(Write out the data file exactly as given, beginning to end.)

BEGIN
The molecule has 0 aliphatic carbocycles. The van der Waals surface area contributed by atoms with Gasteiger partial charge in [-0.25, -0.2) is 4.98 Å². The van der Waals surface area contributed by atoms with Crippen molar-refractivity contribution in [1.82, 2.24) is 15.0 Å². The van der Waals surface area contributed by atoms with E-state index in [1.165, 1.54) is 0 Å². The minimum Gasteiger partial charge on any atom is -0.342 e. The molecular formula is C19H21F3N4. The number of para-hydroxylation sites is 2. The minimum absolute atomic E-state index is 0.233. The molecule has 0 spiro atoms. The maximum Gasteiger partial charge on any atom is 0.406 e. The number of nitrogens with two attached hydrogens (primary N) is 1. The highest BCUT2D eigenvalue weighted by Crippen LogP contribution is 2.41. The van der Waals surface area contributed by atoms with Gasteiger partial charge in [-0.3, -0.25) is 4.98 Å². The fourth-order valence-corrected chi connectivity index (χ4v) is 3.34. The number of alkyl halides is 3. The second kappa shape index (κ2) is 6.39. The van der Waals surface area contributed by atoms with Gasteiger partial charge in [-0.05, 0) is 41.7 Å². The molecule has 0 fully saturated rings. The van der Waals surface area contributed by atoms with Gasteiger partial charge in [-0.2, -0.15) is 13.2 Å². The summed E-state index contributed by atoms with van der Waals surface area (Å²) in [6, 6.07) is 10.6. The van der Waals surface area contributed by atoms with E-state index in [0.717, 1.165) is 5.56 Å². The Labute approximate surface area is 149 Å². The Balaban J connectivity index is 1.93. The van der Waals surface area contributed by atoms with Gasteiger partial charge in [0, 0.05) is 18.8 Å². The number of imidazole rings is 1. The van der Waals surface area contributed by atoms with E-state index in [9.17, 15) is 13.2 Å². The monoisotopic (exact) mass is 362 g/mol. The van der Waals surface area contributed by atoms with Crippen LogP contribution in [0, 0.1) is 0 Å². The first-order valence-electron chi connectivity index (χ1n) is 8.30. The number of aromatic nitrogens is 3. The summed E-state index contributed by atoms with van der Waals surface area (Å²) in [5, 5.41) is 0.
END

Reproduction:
The molecule has 0 aliphatic carbocycles. The van der Waals surface area contributed by atoms with Gasteiger partial charge in [-0.25, -0.2) is 4.98 Å². The van der Waals surface area contributed by atoms with Crippen molar-refractivity contribution in [1.82, 2.24) is 15.0 Å². The van der Waals surface area contributed by atoms with E-state index in [1.165, 1.54) is 0 Å². The minimum Gasteiger partial charge on any atom is -0.342 e. The molecular formula is C19H21F3N4. The number of para-hydroxylation sites is 2. The minimum absolute atomic E-state index is 0.233. The molecule has 0 spiro atoms. The maximum Gasteiger partial charge on any atom is 0.406 e. The number of nitrogens with two attached hydrogens (primary N) is 1. The highest BCUT2D eigenvalue weighted by Crippen LogP contribution is 2.41. The van der Waals surface area contributed by atoms with Gasteiger partial charge in [-0.3, -0.25) is 4.98 Å². The fourth-order valence-corrected chi connectivity index (χ4v) is 3.34. The number of alkyl halides is 3. The second kappa shape index (κ2) is 6.39. The van der Waals surface area contributed by atoms with Gasteiger partial charge in [-0.05, 0) is 41.7 Å². The molecule has 0 fully saturated rings. The van der Waals surface area contributed by atoms with Gasteiger partial charge in [-0.2, -0.15) is 13.2 Å². The summed E-state index contributed by atoms with van der Waals surface area (Å²) in [6, 6.07) is 10.6. The van der Waals surface area contributed by atoms with E-state index in [0.717, 1.165) is 5.56 Å². The Labute approximate surface area is 149 Å². The Balaban J connectivity index is 1.93. The van der Waals surface area contributed by atoms with Gasteiger partial charge in [0, 0.05) is 18.8 Å². The number of imidazole rings is 1. The van der Waals surface area contributed by atoms with E-state index in [9.17, 15) is 13.2 Å². The monoisotopic (exact) mass is 362 g/mol. The van der Waals surface area contributed by atoms with Crippen LogP contribution in [0, 0.1) is 0 Å². The first-order valence-electron chi connectivity index (χ1n) is 8.30. The number of aromatic nitrogens is 3. The summed E-state index contributed by atoms with van der Waals surface area (Å²) in [5, 5.41) is 0.